We hope that this in-depth article has helped you answer the question “what is cyber security?,” and given you a bit more insight into the field.
Click here if you’d like to learn more about cyber security. More interested in the ethical hacking side of things? Find out more about the best ethical hacking courses.
Frequently Asked Questions
1. Who uses cyber security?
Everyone. And if they aren’t, then they should. In today’s data and internet-dependent world, cyber security is vital and has become a part of everyday life. Even average users should be learning more about the best practices for defending themselves against cyber security threats.
2. What are the main problems with cyber security?
Currently one of the main issues with cyber security is the talent or skill gap, which means there are far more job openings than there are available professionals. Another issue is how bad actors are starting to use more automation and social engineering techniques to find vulnerabilities and ways to attack.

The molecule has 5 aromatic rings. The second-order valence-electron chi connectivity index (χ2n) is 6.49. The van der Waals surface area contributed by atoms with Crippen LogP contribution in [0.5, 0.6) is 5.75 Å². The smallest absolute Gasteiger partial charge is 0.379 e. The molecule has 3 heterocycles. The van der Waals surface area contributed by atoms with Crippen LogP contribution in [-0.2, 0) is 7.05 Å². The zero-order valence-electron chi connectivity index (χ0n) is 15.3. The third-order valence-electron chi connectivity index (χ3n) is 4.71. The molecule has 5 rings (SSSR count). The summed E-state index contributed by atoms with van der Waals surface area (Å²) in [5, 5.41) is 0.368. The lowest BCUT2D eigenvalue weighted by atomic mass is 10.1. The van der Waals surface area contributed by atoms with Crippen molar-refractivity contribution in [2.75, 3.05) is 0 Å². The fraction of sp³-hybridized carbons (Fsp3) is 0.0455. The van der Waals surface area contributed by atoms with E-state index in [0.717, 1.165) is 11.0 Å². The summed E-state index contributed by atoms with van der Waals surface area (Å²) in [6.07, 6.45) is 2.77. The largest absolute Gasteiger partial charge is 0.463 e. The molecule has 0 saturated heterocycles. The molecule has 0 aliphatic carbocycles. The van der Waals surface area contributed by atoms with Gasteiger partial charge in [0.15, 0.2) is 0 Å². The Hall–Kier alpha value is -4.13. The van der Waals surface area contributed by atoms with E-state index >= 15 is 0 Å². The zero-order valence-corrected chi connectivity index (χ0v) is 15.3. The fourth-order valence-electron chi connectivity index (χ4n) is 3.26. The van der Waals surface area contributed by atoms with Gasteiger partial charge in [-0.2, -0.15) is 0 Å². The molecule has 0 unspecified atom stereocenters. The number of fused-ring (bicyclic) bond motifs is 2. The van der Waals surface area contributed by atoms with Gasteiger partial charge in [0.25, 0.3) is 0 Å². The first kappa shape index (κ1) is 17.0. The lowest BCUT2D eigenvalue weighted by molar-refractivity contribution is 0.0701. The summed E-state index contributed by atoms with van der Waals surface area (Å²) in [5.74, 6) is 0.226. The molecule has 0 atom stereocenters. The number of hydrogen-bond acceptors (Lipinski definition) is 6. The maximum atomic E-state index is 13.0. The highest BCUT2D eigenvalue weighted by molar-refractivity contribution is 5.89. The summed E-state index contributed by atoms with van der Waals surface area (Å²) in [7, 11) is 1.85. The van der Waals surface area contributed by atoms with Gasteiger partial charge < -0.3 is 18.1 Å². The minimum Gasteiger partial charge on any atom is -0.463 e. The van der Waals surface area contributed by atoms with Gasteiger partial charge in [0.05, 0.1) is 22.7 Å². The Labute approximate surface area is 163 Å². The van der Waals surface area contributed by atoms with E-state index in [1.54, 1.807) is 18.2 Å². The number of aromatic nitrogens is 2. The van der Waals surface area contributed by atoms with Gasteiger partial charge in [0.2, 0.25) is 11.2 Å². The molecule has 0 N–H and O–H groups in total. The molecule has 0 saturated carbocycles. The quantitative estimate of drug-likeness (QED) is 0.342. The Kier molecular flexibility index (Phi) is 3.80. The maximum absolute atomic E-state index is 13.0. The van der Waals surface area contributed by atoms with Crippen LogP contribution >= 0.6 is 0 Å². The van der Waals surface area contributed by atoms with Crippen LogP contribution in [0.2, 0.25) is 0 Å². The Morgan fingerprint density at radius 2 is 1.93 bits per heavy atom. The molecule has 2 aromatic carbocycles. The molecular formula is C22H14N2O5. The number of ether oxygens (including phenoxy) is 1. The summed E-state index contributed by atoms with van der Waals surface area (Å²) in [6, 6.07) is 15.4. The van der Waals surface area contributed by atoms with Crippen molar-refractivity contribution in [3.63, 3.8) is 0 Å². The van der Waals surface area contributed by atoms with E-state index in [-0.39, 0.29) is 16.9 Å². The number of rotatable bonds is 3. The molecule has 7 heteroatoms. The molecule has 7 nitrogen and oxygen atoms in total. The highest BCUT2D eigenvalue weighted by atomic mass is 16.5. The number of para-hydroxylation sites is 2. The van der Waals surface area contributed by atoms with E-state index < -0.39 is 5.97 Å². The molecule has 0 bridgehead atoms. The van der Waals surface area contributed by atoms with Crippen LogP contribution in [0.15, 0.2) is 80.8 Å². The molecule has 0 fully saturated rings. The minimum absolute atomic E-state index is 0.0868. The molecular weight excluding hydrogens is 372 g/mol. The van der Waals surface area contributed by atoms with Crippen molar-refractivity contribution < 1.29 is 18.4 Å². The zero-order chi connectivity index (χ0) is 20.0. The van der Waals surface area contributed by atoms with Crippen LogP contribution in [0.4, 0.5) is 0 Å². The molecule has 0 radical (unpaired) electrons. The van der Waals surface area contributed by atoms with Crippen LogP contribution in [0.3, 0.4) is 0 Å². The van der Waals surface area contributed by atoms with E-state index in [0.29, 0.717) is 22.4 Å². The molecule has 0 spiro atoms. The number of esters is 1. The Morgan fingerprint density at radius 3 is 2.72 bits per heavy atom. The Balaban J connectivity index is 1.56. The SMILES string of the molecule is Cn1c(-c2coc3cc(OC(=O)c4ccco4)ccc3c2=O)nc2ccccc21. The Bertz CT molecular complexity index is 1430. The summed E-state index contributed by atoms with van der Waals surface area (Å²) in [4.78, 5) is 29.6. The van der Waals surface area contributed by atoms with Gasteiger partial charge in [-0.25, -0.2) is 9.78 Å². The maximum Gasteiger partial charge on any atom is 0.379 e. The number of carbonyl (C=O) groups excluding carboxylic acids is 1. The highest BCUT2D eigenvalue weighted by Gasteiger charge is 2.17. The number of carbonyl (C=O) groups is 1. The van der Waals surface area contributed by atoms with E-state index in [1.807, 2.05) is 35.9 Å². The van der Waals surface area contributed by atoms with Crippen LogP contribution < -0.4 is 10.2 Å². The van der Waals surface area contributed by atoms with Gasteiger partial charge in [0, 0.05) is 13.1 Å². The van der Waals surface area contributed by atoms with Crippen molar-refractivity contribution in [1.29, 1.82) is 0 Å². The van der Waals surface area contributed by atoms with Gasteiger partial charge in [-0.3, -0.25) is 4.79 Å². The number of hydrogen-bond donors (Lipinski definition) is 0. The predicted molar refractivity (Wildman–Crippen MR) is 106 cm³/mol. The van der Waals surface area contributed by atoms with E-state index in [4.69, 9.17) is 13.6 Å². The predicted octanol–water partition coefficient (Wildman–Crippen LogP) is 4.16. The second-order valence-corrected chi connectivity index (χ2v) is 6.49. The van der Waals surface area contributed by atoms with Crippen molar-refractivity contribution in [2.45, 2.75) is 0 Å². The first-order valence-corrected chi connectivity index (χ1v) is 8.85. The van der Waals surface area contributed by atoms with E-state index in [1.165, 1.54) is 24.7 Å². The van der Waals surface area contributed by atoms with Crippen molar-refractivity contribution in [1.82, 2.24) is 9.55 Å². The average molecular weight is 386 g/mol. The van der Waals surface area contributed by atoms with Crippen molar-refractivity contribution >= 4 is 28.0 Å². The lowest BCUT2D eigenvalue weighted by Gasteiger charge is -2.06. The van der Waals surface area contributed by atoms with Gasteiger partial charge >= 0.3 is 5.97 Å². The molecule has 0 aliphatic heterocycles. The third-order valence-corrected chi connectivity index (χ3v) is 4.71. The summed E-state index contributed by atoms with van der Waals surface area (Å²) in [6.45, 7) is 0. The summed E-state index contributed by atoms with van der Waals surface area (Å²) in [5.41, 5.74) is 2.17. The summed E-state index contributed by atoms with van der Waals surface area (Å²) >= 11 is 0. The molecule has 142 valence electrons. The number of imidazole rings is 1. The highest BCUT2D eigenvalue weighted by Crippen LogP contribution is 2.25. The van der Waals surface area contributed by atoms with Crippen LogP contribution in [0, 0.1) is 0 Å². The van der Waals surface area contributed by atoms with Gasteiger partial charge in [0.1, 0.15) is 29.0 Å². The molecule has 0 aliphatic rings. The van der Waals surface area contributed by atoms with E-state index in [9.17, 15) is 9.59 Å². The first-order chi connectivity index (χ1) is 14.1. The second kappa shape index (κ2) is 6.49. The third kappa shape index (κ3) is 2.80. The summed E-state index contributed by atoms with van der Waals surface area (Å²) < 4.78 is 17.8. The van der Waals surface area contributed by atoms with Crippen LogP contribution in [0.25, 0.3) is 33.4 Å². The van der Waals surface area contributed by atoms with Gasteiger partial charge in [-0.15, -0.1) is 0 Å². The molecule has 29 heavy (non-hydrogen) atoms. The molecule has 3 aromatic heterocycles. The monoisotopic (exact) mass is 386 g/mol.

3. What is the biggest threat to cyber security?
Unfortunately, one of the largest threats to cyber security is the human element. Systems can be secured, patched, and protected as much as possible. However, all it takes is for one person to click on the wrong thing and malicious entities can gain access to a system.
4. How long do hackers go to jail?
The answer to this question truly depends on your location. In the US, hackers can go to jail for as long as ten years for their first offense and twenty for a repeat offense. In other countries, it could be fewer years, or it could be for much longer than ten or twenty years.